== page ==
(A–L) In situ hybridization for Fgf target genes erm and pea3 at 75% epiboly stage. Embryos were mounted laterally with animal pole to the top and dorsal region towards the left. The area of the expression domains of Fgf target genes erm and pea3 were investigated in embryos injected with indicated constructs and the border of the expression domains were marked by arrows. (E, F, K, L) show embryos co-treated with 16 µM of the Fgf signaling inhibitor SU5402. Fluorescent ISH for target gene expression pea3 is shown in (M–O). As an in-vivo reporter for Fgf signaling, the expression of Dusp6-EGFP in live zebrafish embryos at 50% epiboly stage was investigated (P–R). The area of expression of target genes erm and pea3 (A–L) was quantified in 10 embryos for each experiment (S).

https://doi.org/10.1371/journal.pone.0086373.g001

Clathrin Mediated Endocytosis Regulates Fgf8 Internalization

To address the question how Hsc70 function interferes with Fgf8 signaling, we visualized spreading and uptake of Fgf8 into cells in blastula-stage embryos by analyzing the distribution of a GFP-tagged form of Fgf8 [31] in the living embryo. Therefore we generated focal Fgf8 sources by microinjection of Fgf8-GFP DNA from which the signaling molecules travel to the neighboring cells and get internalized (Figure S2). In control embryos, we found Fgf8 localized at the membrane as well as in intracellular clusters of the receiving cells (Fig. 2 A–A”). Upon knock-down of Hsc70 function Fgf8-GFP accumulated in the extracellular space (ECS) and intracellular clustering was strongly reduced (Fig. 2 B–B”). In case of inhibition of endocytosis by blockage of Dynamin2 function, embryos showed a similar accumulation of Fgf8-GFP in the ECS (Fig. 2 C–C”). The extracellular accumulation of Fgf8 during loss of Hsc70 function suggests that blocking Hsc70 function leads to reduced rate of Fgf8 endocytosis. Indeed, it has been suggested that blockage of Hsc70 function leads to inhibition of uncoating of CCVs and thus reduces CME consequently [23], [24].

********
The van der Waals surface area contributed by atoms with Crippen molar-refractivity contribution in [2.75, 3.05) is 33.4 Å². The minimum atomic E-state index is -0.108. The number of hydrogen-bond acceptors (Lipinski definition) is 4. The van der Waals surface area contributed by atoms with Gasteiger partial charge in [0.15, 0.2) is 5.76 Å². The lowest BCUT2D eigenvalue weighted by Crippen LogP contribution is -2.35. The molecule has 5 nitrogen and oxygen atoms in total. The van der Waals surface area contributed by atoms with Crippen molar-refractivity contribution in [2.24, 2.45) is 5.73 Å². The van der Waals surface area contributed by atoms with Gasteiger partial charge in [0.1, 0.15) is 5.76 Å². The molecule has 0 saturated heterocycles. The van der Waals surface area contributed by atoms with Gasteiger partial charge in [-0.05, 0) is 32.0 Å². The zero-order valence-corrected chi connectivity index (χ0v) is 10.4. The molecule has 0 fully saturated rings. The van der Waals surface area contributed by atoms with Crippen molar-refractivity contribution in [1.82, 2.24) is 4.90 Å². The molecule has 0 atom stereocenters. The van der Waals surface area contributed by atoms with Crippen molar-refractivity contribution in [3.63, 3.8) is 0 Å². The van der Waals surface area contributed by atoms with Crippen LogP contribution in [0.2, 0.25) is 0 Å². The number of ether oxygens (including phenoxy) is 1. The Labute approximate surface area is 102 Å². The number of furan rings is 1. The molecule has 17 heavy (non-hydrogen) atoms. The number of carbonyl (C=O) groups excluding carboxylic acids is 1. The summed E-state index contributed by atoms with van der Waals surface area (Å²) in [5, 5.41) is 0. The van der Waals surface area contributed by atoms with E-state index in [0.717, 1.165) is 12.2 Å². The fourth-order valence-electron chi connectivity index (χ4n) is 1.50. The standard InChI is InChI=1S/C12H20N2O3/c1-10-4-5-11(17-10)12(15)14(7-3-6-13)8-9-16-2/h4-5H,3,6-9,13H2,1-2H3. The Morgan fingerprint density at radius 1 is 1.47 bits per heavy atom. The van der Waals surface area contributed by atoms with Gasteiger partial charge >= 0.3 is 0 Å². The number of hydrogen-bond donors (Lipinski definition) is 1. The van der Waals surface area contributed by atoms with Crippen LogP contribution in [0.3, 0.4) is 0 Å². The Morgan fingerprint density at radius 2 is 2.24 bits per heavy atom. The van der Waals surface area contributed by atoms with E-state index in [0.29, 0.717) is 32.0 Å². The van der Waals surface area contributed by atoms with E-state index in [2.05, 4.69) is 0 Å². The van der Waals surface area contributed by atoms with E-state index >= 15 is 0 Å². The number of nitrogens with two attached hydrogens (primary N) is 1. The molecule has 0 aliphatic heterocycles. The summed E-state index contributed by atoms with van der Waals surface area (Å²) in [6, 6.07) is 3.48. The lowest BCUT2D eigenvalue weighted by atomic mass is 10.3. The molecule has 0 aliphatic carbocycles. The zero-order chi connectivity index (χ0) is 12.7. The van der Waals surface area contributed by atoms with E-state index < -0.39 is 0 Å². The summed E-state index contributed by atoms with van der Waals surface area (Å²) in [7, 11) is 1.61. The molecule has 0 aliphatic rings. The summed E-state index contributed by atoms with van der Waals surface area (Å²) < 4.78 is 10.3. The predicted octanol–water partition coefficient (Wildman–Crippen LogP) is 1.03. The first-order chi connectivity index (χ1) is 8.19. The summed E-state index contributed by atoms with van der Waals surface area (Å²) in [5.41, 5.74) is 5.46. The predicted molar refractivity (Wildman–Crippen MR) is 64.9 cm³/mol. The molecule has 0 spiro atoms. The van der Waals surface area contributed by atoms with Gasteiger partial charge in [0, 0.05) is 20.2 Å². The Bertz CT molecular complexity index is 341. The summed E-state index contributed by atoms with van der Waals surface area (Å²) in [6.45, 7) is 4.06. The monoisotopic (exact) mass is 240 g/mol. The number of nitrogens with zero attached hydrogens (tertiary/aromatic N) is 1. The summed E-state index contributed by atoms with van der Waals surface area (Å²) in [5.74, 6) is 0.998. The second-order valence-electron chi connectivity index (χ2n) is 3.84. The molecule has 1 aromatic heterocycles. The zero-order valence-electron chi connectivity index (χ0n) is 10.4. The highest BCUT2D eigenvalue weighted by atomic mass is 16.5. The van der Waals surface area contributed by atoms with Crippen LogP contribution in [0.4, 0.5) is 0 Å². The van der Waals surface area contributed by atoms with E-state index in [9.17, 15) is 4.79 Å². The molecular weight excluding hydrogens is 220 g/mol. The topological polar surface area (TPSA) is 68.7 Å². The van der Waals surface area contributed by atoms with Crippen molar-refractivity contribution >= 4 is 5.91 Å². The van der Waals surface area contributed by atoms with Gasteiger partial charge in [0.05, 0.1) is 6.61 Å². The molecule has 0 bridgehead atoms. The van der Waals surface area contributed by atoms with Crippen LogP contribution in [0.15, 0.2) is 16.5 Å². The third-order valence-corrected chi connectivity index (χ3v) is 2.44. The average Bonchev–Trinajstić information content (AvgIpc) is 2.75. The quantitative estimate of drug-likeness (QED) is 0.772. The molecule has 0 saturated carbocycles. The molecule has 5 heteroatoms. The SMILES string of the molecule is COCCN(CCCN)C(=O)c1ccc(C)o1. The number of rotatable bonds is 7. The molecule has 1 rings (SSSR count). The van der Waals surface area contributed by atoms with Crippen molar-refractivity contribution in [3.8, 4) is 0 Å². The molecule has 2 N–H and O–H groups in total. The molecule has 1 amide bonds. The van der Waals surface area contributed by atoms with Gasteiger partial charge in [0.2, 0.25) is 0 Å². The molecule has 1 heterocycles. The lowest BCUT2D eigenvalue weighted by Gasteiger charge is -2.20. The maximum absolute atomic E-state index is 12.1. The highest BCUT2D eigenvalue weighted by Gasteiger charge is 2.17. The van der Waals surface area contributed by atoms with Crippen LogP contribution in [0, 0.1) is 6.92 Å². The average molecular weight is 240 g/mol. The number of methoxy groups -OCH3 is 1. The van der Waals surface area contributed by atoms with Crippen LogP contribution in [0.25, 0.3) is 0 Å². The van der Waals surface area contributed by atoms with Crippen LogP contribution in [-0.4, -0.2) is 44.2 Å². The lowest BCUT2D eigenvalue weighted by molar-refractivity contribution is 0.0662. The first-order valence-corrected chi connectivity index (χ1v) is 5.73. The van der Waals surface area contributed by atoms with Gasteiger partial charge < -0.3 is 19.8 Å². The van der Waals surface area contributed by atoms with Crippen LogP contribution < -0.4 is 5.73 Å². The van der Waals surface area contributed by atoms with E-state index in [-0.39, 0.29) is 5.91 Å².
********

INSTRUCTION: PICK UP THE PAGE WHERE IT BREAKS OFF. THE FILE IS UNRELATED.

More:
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Figure 2. Fgf8 uptake is regulated by Hsc70.

Confocal analysis of live embryos at 50% epiboly stage at the animal pole. Fgf8-GFP DNA was injected along with the red membrane marker mCherry at the one cell stage to determine subcellular localization of Fgf8 in embryos co-injected with indicated constructs (A–E”). The range of Fgf8 propagation in the receiving tissue was analyzed using confocal microscopy (F–H) and the distance spread by Fgf8 was quantified (I). Quantification of the average intensity of Fgf8-GFP is demonstrated in embryos (J). For quantification 7 different embryos were used for each experiment.

https://doi.org/10.1371/journal.pone.0086373.g002

Consistently, overexpression of Hsc70 led to an enhanced intracellular clustering of Fgf8 and the signal in the ECS was decreased (Fig. 2D–D” ). Previously, it has been reported that activation of Rab5 controls the transport between the cell membrane and the early endosome [36], [37]. We found that increase of endocytosis resulting from overexpression of the GTPase Rab5 led to similar intracellular Fgf8 clustering (Fig. 2E–E” ) compared to Hsc70 overexpression.

Next, we measured the spreading range of Fgf8 from the producing cells in vivo (Fig. 2 F–H). We found Fgf8-GFP at a distance of about four cells from the source tissue (Fig. 2 F). After blockage of Hsc70 function or expression of the dominant negative Dyn2-K44A, Fgf8 spreading range increases to seven cells (Fig. 2 G). Hsc70 overexpressing embryos, as well as in embryos activated with Rab5 the spreading range is unaltered compared to the control embryos (Fig. 2 H). The quantification of these data is in support of our ISH based analysis of the endogenous Fgf8 signaling range (Fig. 2 I, Fig. 1).

Next, we quantified the fluorescence intensity of Fgf8-GFP to have an indirect measure of the influence of Hsc70 on Fgf8 stability in embryos (Fig. 2 J). We found that about 3 to 4 fold increased fluorescence intensity when Fgf8 internalization was blocked during knockdown of Hsc70 and Dyn K44A in comparison to control embryos. Overexpression of Hsc70 or Rab5 showed no significant difference in the fluorescence intensity when compared to control embryos. This data suggests that reduced internalization leads to an accumulation of Fgf8 due to reduced degradation. Based on these results we conclude that Hsc70 function is important for Fgf8 endocytosis followed by degradation.